Today is National Canadian Film Day, so if you feel so inclined, bust out a flick from the Great White North. Yesterday, in celebration of the affair, the boys of the Laser Blast Film Society put on a double bill of their own with Nick DiLiberto's animation wonder Nova Seed and Lawrence Zazelenchuk's 1974 zombie yarn Corpse Eaters.
It was my fourth time seeing Nova Seed, so needless to say how much I adore that, but Corpse Eaters was completely new to me. Made in Sudbury from funds saved up by working at the local nickel mine, Zazelenchuk produced what was to be Canada's first gore film.
It is rough as hell with a story that lacks well, pretty much anything, but it does have its charms - my favourite part being the onscreen warning system the movie employed. When things were about to get bloody, an old man retching into a handkerchief appeared. Only, after his first appearance it was like he left to take a walk or something because he only reappeared once more toward the end of the film.
The middle chunk plays like a rehash of Bob Clark's Children Shouldn't Play With Dead Things, except with more awkward sex scenes, inter-cut with wildlife and Molson Export product placement. The movie does deliver on the gore, but the movie - even at under an hour long - feels loooong.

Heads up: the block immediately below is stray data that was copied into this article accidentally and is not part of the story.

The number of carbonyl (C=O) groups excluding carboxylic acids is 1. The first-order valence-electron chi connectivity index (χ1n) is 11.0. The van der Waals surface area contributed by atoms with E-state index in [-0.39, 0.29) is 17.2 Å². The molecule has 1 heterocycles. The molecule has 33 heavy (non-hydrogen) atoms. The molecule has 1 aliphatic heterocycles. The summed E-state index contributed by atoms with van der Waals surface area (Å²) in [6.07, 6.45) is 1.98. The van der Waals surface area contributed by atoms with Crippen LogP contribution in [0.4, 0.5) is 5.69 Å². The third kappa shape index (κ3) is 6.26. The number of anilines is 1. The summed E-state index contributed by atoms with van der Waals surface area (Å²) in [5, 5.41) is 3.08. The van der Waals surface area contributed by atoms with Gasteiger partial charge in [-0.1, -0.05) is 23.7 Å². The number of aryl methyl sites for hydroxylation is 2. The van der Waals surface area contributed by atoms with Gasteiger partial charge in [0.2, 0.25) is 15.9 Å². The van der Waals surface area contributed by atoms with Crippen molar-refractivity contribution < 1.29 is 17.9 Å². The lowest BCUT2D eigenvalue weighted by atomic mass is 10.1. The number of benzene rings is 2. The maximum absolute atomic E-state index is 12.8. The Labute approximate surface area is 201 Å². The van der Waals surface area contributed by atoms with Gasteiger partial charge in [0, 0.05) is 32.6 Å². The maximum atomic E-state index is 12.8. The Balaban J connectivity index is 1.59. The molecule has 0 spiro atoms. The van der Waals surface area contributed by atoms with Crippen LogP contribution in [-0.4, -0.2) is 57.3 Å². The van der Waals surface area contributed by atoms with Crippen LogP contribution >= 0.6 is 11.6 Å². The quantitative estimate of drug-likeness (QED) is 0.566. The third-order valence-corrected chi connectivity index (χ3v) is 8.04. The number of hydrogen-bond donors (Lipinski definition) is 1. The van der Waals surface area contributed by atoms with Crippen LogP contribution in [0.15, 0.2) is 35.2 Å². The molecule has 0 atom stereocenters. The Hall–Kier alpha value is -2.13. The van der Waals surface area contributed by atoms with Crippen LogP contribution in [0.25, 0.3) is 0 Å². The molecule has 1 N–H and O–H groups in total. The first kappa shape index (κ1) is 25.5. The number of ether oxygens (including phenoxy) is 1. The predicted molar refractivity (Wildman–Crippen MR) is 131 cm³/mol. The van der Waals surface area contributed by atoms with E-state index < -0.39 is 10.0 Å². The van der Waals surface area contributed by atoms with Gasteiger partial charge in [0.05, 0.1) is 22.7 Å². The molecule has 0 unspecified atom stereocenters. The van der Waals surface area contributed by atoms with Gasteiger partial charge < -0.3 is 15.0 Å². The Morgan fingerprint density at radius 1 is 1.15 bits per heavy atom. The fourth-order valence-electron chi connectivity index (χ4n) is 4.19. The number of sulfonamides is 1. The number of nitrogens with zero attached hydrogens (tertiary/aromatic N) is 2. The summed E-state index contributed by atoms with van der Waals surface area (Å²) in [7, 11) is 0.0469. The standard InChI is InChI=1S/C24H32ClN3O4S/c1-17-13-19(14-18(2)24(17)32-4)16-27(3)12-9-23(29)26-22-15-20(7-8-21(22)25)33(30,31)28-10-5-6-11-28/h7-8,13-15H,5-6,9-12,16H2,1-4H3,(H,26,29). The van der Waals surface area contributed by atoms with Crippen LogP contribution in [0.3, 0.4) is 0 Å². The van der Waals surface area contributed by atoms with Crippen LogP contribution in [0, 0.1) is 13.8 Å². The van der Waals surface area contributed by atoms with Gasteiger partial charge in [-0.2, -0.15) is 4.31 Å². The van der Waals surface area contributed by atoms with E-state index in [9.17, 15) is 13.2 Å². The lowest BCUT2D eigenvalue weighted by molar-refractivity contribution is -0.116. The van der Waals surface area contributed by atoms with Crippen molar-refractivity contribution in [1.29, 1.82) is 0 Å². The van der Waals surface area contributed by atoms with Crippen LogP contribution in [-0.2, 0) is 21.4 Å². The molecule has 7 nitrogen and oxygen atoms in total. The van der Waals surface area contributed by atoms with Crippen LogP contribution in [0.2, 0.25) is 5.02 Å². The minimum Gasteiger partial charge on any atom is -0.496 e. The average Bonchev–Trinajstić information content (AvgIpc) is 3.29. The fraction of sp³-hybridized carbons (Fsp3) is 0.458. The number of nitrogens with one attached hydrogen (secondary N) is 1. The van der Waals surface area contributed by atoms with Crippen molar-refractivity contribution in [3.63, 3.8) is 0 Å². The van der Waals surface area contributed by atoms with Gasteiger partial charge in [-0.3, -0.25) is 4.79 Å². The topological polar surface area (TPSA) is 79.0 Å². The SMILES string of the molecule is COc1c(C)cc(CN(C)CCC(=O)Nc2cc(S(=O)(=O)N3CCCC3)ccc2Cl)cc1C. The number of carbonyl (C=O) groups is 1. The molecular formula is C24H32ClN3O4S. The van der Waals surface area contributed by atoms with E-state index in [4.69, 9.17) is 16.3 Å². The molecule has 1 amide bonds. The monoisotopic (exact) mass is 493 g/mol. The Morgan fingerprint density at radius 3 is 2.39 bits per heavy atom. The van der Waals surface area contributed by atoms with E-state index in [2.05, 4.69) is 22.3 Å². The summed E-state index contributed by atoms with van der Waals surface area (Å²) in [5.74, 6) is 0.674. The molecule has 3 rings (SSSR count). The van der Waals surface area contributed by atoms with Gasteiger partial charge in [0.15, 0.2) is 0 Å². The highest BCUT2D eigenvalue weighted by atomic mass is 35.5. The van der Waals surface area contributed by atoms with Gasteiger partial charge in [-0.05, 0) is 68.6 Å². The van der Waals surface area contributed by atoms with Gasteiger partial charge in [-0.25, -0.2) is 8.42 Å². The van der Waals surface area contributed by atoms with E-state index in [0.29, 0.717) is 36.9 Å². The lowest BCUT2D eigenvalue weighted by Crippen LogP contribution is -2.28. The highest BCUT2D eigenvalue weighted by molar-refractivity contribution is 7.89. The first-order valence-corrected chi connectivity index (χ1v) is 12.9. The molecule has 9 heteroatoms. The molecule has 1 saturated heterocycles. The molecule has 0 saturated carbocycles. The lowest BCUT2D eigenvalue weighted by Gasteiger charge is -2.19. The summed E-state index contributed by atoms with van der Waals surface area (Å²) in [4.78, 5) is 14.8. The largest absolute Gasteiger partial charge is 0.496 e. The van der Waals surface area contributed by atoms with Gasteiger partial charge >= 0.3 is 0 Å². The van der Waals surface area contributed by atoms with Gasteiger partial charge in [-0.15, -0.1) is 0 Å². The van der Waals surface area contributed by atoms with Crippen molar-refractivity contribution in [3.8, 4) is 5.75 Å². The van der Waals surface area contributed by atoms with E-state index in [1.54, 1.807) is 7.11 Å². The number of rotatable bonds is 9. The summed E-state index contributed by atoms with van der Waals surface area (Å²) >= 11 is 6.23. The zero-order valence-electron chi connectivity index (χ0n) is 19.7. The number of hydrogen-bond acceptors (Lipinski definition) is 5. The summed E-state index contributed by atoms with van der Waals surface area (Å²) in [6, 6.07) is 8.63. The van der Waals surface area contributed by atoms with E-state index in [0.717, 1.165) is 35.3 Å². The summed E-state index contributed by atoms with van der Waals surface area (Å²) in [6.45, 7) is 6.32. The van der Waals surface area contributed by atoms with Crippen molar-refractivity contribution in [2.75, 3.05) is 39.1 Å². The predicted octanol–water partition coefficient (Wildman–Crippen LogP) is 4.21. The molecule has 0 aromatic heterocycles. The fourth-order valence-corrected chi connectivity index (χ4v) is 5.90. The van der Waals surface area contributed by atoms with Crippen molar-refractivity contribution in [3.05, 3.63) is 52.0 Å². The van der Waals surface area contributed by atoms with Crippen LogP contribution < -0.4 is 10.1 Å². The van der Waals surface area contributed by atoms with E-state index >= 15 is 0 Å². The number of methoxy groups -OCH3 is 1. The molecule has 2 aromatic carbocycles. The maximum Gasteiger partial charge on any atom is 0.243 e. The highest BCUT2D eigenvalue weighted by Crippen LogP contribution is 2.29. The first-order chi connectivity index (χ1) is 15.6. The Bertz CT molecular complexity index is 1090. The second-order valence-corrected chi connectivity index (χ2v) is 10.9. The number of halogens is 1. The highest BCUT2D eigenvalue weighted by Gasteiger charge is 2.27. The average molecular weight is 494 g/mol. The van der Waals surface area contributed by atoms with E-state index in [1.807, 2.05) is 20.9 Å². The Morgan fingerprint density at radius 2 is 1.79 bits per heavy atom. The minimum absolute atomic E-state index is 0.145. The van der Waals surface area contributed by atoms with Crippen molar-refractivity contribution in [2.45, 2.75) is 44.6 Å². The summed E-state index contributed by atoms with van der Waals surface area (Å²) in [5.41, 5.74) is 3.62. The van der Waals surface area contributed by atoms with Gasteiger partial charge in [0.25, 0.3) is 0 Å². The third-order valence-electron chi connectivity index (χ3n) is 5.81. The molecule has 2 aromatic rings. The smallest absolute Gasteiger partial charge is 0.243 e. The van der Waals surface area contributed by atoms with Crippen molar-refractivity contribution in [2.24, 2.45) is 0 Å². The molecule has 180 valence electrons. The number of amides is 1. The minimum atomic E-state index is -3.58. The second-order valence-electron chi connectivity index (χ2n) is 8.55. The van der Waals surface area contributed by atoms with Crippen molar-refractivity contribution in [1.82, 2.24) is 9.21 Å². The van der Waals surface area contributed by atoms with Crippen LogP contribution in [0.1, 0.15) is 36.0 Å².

The behind-the-scenes story connected to this movie is rather sad. Zazelenchuk had made the movie to fulfill a life-long dream to play a film at the local Drive-In that he also owned. After a local run, he sold the movie to a New York distributor which promptly shelved it. So distraught was he that Zazelenchuk moved to Florida and proceeding to drink himself to death. Isn't the film business grand?
Corpse Eaters is a curiosity that is worth watching for its historical significance at least. Happy Canadian Film Day everyone!